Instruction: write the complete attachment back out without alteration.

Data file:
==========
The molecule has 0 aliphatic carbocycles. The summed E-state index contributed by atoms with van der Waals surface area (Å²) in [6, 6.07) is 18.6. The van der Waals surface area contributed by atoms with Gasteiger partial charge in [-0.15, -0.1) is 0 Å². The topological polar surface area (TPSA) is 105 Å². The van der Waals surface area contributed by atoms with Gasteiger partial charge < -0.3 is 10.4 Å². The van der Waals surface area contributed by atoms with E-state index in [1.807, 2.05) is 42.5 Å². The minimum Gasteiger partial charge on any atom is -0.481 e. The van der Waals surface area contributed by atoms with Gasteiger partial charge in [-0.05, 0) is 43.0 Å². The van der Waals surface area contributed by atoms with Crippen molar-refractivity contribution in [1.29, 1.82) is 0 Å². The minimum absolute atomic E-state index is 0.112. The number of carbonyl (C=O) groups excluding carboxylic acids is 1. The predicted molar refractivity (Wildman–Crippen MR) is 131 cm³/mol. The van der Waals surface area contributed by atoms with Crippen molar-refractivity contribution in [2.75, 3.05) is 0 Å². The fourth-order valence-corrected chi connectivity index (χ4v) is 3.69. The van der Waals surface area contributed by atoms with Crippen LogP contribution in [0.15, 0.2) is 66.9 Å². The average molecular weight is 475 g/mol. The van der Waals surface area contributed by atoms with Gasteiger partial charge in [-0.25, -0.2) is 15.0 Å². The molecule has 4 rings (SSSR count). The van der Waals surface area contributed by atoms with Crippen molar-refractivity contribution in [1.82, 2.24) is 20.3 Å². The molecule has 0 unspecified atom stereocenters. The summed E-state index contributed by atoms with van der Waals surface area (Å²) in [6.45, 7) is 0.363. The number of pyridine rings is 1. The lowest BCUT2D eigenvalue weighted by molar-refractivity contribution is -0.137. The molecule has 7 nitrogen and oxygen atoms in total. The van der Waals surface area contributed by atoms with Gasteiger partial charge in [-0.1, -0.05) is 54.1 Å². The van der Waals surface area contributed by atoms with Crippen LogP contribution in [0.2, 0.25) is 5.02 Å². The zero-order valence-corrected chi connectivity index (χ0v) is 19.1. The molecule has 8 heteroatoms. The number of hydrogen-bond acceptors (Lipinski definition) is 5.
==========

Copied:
The molecule has 0 aliphatic carbocycles. The summed E-state index contributed by atoms with van der Waals surface area (Å²) in [6, 6.07) is 18.6. The van der Waals surface area contributed by atoms with Gasteiger partial charge in [-0.15, -0.1) is 0 Å². The topological polar surface area (TPSA) is 105 Å². The van der Waals surface area contributed by atoms with Gasteiger partial charge < -0.3 is 10.4 Å². The van der Waals surface area contributed by atoms with E-state index in [1.807, 2.05) is 42.5 Å². The minimum Gasteiger partial charge on any atom is -0.481 e. The van der Waals surface area contributed by atoms with Gasteiger partial charge in [-0.05, 0) is 43.0 Å². The van der Waals surface area contributed by atoms with Crippen molar-refractivity contribution in [1.29, 1.82) is 0 Å². The minimum absolute atomic E-state index is 0.112. The number of carbonyl (C=O) groups excluding carboxylic acids is 1. The predicted molar refractivity (Wildman–Crippen MR) is 131 cm³/mol. The van der Waals surface area contributed by atoms with Crippen molar-refractivity contribution in [2.75, 3.05) is 0 Å². The fourth-order valence-corrected chi connectivity index (χ4v) is 3.69. The van der Waals surface area contributed by atoms with Crippen LogP contribution in [0.15, 0.2) is 66.9 Å². The average molecular weight is 475 g/mol. The van der Waals surface area contributed by atoms with Gasteiger partial charge in [-0.25, -0.2) is 15.0 Å². The molecule has 4 rings (SSSR count). The van der Waals surface area contributed by atoms with Crippen molar-refractivity contribution in [1.82, 2.24) is 20.3 Å². The molecule has 0 unspecified atom stereocenters. The summed E-state index contributed by atoms with van der Waals surface area (Å²) in [6.45, 7) is 0.363. The number of pyridine rings is 1. The lowest BCUT2D eigenvalue weighted by molar-refractivity contribution is -0.137. The molecule has 7 nitrogen and oxygen atoms in total. The van der Waals surface area contributed by atoms with Gasteiger partial charge in [-0.1, -0.05) is 54.1 Å². The van der Waals surface area contributed by atoms with Crippen LogP contribution in [0.2, 0.25) is 5.02 Å². The zero-order valence-corrected chi connectivity index (χ0v) is 19.1. The molecule has 8 heteroatoms. The number of hydrogen-bond acceptors (Lipinski definition) is 5.